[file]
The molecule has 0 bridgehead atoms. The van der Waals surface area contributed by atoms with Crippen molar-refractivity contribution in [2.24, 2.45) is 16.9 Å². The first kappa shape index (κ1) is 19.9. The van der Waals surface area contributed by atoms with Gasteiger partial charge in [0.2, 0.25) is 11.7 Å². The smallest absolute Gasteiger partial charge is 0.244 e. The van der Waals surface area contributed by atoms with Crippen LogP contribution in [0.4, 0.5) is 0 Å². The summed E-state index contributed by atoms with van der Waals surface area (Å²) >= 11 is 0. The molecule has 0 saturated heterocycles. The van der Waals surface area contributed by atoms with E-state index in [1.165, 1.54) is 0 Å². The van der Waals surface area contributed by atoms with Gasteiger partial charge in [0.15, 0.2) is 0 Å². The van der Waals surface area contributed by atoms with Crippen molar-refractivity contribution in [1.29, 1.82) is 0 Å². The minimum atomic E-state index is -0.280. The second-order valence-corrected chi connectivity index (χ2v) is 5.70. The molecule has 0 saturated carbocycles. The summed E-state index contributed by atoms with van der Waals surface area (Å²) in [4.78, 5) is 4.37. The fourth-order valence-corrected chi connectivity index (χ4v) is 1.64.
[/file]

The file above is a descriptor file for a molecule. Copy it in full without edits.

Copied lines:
The molecule has 0 bridgehead atoms. The van der Waals surface area contributed by atoms with Crippen molar-refractivity contribution in [2.24, 2.45) is 16.9 Å². The first kappa shape index (κ1) is 19.9. The van der Waals surface area contributed by atoms with Gasteiger partial charge in [0.2, 0.25) is 11.7 Å². The smallest absolute Gasteiger partial charge is 0.244 e. The van der Waals surface area contributed by atoms with Crippen LogP contribution in [0.4, 0.5) is 0 Å². The summed E-state index contributed by atoms with van der Waals surface area (Å²) >= 11 is 0. The molecule has 0 saturated heterocycles. The van der Waals surface area contributed by atoms with E-state index in [1.165, 1.54) is 0 Å². The van der Waals surface area contributed by atoms with Gasteiger partial charge in [0.15, 0.2) is 0 Å². The van der Waals surface area contributed by atoms with Crippen molar-refractivity contribution in [1.29, 1.82) is 0 Å². The minimum atomic E-state index is -0.280. The second-order valence-corrected chi connectivity index (χ2v) is 5.70. The molecule has 0 saturated carbocycles. The summed E-state index contributed by atoms with van der Waals surface area (Å²) in [4.78, 5) is 4.37. The fourth-order valence-corrected chi connectivity index (χ4v) is 1.64.